Restrict you as you undertake daily activities
Affect your mood by distracting your sleep
Make you more self-conscious in a negative way. You may be worried by the discolored patches on your skin.
Make you more stressed given that it is an addition to having kidney disease.
It is best for the treatment plan to include mental care, given that prolonged distress could lead to anxiety and depression — among other mental health issues. Attending counseling sessions is wise when you realize that itchy skin affects your mental well-being.
Fortunately, you are not alone. There are enough resources for you to cope well. Social workers, for instance, can help you connect with CKD support groups.
You may find relief from the following guidelines for itch treatment and prevention besides specific treatment for CKD-aP. You can try the following when you have a flare-up:
Using a cooling agent on the affected areas. Consult your doctor when selecting the agents to use.
Apply a layer of (fragrance-free) moisturizer.
Placing a wet cloth or an ice pack over the affected area could also help.
An oatmeal bath may also soothe you.
You can also try the following preventive measures to reduce itchy skin:
It may be best to shower using lukewarm water.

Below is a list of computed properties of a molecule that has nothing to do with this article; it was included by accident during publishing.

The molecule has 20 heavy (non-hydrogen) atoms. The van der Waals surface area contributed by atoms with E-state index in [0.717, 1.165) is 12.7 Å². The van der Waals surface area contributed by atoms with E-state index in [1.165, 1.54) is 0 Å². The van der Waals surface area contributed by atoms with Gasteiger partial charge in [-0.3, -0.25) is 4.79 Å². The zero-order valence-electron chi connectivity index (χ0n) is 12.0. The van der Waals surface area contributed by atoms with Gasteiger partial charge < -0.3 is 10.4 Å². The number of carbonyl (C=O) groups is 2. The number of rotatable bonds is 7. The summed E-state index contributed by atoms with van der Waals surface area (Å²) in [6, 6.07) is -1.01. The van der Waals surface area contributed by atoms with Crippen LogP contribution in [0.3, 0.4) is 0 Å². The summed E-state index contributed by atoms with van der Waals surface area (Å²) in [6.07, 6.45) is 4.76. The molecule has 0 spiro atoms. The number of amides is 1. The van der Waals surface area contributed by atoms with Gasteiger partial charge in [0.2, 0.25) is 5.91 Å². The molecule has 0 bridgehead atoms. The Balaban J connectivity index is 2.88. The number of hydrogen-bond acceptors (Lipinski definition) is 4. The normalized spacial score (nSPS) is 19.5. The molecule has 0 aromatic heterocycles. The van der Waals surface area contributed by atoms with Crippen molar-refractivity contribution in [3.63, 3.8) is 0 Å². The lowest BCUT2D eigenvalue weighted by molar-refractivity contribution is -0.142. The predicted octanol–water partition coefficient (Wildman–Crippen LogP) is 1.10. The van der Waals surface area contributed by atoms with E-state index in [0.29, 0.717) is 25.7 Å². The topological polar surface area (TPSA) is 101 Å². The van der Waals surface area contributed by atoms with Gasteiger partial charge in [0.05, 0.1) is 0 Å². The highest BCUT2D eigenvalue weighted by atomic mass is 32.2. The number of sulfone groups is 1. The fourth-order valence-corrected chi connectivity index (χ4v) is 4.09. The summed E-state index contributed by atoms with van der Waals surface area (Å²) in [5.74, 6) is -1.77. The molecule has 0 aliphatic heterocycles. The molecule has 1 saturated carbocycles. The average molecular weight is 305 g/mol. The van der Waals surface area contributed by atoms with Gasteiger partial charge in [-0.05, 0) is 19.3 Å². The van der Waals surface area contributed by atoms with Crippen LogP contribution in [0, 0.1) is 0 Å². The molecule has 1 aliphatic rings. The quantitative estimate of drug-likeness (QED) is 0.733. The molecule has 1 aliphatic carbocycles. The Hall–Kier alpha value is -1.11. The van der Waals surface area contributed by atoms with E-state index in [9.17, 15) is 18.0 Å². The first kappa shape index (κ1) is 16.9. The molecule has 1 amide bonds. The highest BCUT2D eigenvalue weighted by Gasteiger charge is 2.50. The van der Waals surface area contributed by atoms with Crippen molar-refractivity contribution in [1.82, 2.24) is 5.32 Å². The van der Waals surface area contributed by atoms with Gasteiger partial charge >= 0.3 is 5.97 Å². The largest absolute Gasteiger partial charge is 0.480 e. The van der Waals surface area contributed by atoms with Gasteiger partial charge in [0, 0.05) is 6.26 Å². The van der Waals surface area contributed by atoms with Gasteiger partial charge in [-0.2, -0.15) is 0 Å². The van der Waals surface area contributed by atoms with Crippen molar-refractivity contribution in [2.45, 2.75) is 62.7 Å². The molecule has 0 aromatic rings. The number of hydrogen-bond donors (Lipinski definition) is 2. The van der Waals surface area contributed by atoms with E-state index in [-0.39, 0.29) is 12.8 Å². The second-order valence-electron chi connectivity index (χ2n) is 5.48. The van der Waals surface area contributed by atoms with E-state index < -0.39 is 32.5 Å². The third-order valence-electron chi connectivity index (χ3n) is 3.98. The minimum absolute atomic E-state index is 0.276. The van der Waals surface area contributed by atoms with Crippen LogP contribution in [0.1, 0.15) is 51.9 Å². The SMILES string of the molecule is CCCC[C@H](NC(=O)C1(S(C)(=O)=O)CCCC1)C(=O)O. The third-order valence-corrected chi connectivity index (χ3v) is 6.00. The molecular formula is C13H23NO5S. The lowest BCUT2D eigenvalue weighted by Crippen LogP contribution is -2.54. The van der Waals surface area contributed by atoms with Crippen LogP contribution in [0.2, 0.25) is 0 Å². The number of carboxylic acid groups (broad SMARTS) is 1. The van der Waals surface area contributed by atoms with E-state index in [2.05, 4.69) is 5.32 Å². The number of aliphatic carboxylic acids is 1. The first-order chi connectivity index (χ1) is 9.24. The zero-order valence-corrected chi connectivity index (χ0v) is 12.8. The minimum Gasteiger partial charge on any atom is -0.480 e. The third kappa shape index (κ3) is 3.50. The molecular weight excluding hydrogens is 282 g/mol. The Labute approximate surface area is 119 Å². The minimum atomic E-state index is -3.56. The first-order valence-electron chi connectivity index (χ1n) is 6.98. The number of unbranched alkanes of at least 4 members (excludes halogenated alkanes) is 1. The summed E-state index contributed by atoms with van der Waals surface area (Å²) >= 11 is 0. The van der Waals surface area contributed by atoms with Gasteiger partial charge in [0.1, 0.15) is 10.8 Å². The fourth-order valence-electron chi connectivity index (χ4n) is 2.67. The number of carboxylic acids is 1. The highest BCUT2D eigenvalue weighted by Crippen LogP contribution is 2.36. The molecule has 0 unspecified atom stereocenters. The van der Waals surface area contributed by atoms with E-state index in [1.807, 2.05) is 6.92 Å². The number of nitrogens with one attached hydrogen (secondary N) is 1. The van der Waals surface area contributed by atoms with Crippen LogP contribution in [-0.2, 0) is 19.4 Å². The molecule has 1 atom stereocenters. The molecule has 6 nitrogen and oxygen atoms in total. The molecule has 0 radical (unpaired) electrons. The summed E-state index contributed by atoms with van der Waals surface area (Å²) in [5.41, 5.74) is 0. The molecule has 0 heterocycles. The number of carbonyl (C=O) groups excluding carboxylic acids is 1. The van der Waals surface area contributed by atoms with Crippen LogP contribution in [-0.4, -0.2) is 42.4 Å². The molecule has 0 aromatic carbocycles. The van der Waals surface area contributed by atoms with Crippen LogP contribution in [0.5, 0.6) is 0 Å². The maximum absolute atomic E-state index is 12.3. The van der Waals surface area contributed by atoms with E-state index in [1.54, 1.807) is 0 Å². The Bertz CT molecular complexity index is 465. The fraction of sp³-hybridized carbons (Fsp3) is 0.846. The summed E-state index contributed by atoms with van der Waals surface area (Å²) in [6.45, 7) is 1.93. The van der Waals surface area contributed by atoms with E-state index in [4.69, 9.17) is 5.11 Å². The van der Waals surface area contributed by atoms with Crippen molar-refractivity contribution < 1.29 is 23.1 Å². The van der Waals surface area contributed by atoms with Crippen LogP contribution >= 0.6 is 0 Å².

It is best to select products you use on the skin carefully. Using fragrance-free ones may be best.
Loose-fitting cotton clothing may also make you comfortable.
Avoiding dry environments may also help.
Chronic kidney disease (CKD) is the gradual reduction in the functioning of the kidneys. It is classified into different stages depending on the severity, with stage 5 being the most severe.
Pruritus refers to itchy skin that may occur in patients with CKD. The condition may involve skin redness, a constant urge to scratch, and possible cuts. While there are several treatment options for pruritus, a doctor is best qualified to recommend one, depending on your CKD state.
The cause of itchy skin is judged on a case basis. It may occur during dialysis sometimes. In some cases, it could be due to an increase in the body's phosphorus.
The illness may be treated using FDA-approved medications such as Korsuva. Itchy skin in CKD patients may also be treated using antihistamines.
The effectiveness of antihistamines may be limited since the itch is not a typical allergic reaction. Therefore, it is best to seek your doctor's approval before taking any medication.
Pruritus has many causes. Higher phosphorus levels in the blood, for example, could overwork your kidney.
Studies indicate the importance of maintaining minerals such as magnesium and calcium within specific ranges when you have CKD. Thus, your doctor can advise you to avoid particular foods and medications for the best results.
It is best to maintain effective communication with your doctor during treatment. Your dialysis team can include a dermatologist in some cases. Your doctor will help you make an effective treatment plan despite several feasible therapeutic interventions.
Stages of kidney disease | American Kidney Fund
Kidney disease: 11 ways it can affect your skin | American Academy of Dermatology Association
Korsuva (difelikefalin) label | Food and Drug Administration
Mineral & bone disorder in chronic kidney disease | NIH: National Institute of Diabetes and Digestive and Kidney Diseases